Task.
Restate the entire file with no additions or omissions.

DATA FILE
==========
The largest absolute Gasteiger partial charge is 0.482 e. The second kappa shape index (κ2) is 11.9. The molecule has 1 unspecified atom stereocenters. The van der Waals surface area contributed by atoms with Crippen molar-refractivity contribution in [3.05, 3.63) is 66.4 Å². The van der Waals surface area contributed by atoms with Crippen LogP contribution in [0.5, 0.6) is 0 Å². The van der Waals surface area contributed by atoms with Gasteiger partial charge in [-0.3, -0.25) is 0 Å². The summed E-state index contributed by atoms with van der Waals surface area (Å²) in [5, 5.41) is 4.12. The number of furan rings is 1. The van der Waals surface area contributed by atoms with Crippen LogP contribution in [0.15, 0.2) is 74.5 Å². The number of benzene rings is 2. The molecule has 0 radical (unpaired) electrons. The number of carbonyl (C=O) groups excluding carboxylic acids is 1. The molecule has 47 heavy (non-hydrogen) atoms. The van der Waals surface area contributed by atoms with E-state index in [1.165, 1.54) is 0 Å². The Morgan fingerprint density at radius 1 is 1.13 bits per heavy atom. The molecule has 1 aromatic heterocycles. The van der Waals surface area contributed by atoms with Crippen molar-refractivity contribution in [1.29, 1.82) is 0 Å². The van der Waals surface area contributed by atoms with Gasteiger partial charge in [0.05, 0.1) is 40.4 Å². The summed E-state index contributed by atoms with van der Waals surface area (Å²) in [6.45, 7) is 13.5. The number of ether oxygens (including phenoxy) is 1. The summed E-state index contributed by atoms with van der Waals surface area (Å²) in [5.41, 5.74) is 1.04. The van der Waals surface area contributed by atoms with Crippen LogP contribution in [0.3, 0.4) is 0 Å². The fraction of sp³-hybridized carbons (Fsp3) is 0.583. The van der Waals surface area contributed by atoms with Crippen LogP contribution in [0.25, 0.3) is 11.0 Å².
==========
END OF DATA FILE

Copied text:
The largest absolute Gasteiger partial charge is 0.482 e. The second kappa shape index (κ2) is 11.9. The molecule has 1 unspecified atom stereocenters. The van der Waals surface area contributed by atoms with Crippen molar-refractivity contribution in [3.05, 3.63) is 66.4 Å². The van der Waals surface area contributed by atoms with Crippen LogP contribution in [0.5, 0.6) is 0 Å². The van der Waals surface area contributed by atoms with Gasteiger partial charge in [-0.3, -0.25) is 0 Å². The summed E-state index contributed by atoms with van der Waals surface area (Å²) in [5, 5.41) is 4.12. The number of furan rings is 1. The van der Waals surface area contributed by atoms with Crippen LogP contribution in [0.15, 0.2) is 74.5 Å². The number of benzene rings is 2. The molecule has 0 radical (unpaired) electrons. The number of carbonyl (C=O) groups excluding carboxylic acids is 1. The molecule has 47 heavy (non-hydrogen) atoms. The van der Waals surface area contributed by atoms with E-state index in [1.165, 1.54) is 0 Å². The Morgan fingerprint density at radius 1 is 1.13 bits per heavy atom. The molecule has 1 aromatic heterocycles. The van der Waals surface area contributed by atoms with Crippen molar-refractivity contribution in [1.29, 1.82) is 0 Å². The van der Waals surface area contributed by atoms with Gasteiger partial charge in [0.05, 0.1) is 40.4 Å². The summed E-state index contributed by atoms with van der Waals surface area (Å²) in [6.45, 7) is 13.5. The number of ether oxygens (including phenoxy) is 1. The summed E-state index contributed by atoms with van der Waals surface area (Å²) in [5.41, 5.74) is 1.04. The van der Waals surface area contributed by atoms with Crippen LogP contribution in [0.3, 0.4) is 0 Å². The fraction of sp³-hybridized carbons (Fsp3) is 0.583. The van der Waals surface area contributed by atoms with Crippen LogP contribution in [0.25, 0.3) is 11.0 Å².